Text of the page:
As you can probably tell by now I am an almond paste addict. I love to put it in all sorts of baked goods. The problem is that at $9.00 for 8 ounces and up it can be rather expensive to buy and sometimes it is a bit past its prime as well. But luckily it is so easy to make at home- it just takes a bit of time, some good quality ingredients and a food processor.
I made 2 pounds of it a couple of weeks ago. The cost without my labor was around $5.75 instead of $36.00- not a bad savings and may I say a rather superior product as I know exactly what went into it and just how fresh it is?It will keep for weeks in the fridge or months in the freezer and can be used for marzipan candies and other baked goods during the upcoming holidays.
(to make two pounds total – can be halved)
- 1-1/2 pounds whole natural almonds (about 4 cups) or use ready made almond flour in the same weight
- 2 cups granulated sugar
- 1 cups water
- 1/4 cup Lyle’s Golden Syrup (cane syrup)
- 1/4 to 1/2 teaspoon pure almond extract, depending on your taste
With almond flour so readily available now, you can choose to skip this step and just buy it and proceed with the recipe below. Or, you can make this paste from the generally cheaper whole almonds, it’s your choice.
If using natural whole almonds, place the almonds in a large glass or metal bowl. Cover them with boiling water and let them sit for 2-3 minutes. Drain well and then pinch each almond on the fat end and they should pop right out of their skins. If they are resistant, drain and recover with more boiling water. This should be kind of fun and easy to do.
When you have removed all of the skins, blot the almonds on paper towels and place on to a rimmed baking sheet into a warm but not hot oven. You can preheat to 200F and then turn off the oven while skinning the almonds and it should be about right. Leave them in there while cooking the sugar syrup. They should be warm when you begin to grind them.
Place the sugar, water and golden syrup into a heavy bottomed saucepan over medium heat, stir to dissolve the sugar and then cook without stirring until the mixture reaches 235F* which is between a thread and soft ball stage. (Remember to calibrate your thermometer particularly if you live at a high elevation and then use the adjusted temperature. My thermometer boils at 204F so I increase the temperature by eight degrees to 243F. Get it, got it, good? ) Remove from the heat and stir in the almond extract.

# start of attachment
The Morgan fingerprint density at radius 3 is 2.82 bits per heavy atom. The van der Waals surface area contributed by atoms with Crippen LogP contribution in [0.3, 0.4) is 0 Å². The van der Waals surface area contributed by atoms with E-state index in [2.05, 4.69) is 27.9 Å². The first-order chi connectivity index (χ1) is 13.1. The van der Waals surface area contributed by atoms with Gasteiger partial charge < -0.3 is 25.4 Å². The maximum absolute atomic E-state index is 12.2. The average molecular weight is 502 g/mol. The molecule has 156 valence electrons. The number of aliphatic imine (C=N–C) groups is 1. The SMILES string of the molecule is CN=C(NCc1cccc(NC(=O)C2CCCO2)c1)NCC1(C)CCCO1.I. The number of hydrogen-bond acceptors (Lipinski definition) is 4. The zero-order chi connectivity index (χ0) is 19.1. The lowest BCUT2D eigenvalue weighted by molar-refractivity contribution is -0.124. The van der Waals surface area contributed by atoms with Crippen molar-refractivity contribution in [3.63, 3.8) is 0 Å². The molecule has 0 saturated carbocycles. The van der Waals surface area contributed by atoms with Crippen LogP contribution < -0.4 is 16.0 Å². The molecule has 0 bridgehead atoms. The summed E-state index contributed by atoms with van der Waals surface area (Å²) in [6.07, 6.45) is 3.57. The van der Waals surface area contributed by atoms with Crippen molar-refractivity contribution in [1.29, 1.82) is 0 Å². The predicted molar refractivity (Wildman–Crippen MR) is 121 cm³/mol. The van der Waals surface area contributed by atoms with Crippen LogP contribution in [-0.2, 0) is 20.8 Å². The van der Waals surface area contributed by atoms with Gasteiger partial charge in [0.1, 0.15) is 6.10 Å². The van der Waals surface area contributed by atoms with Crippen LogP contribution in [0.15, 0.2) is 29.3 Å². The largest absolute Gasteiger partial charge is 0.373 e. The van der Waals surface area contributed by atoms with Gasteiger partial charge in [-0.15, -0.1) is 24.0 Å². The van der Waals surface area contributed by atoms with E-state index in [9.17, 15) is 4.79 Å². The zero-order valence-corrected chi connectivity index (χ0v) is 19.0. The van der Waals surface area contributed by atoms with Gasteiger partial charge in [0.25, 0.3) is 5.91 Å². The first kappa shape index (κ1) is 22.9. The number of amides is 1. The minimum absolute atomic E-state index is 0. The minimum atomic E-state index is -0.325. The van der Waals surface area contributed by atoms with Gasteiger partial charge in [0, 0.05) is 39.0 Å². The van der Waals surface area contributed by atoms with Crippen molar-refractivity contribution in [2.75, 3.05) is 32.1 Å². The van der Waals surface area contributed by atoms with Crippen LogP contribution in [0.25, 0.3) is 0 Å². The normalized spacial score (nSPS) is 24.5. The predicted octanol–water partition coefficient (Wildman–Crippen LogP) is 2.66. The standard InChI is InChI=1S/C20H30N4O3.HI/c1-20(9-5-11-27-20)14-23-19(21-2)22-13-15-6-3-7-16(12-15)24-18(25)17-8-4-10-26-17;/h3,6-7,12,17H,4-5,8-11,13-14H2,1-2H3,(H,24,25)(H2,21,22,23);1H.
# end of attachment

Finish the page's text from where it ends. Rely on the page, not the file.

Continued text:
Grind the almonds in your food processor fitted with the metal blade. Do this in batches so that you get finely ground almonds without making almond butter. If the mass starts to clump let it rest for a minute, you don’t want the almonds releasing all of their oils because that will turn them into almond butter and not ground almonds. Pulse them until the texture is fine and smooth- you can add a tiny bit of water if necessary to loosen the grind up a bit -but only a little and only if absolutely necessary. Once the almonds are ground finely, pour the sugar syrup in a slow steady stream while the processor is going. Process until all is uniform.
Place two sheets of plastic wrap flat on to your counter or work surface and remove the paste from the work bowl onto them. Wrap the paste tightly in the wrap and store in the refrigerator until you are ready to use it.
The paste may be used in pastries,cookies, cakes, pies or made into marzipan with the addition of confectioner’s sugar, egg whites and vanilla. More on that later…
I put some in these cherry scones…yum…so terrific!
Have a grand day!by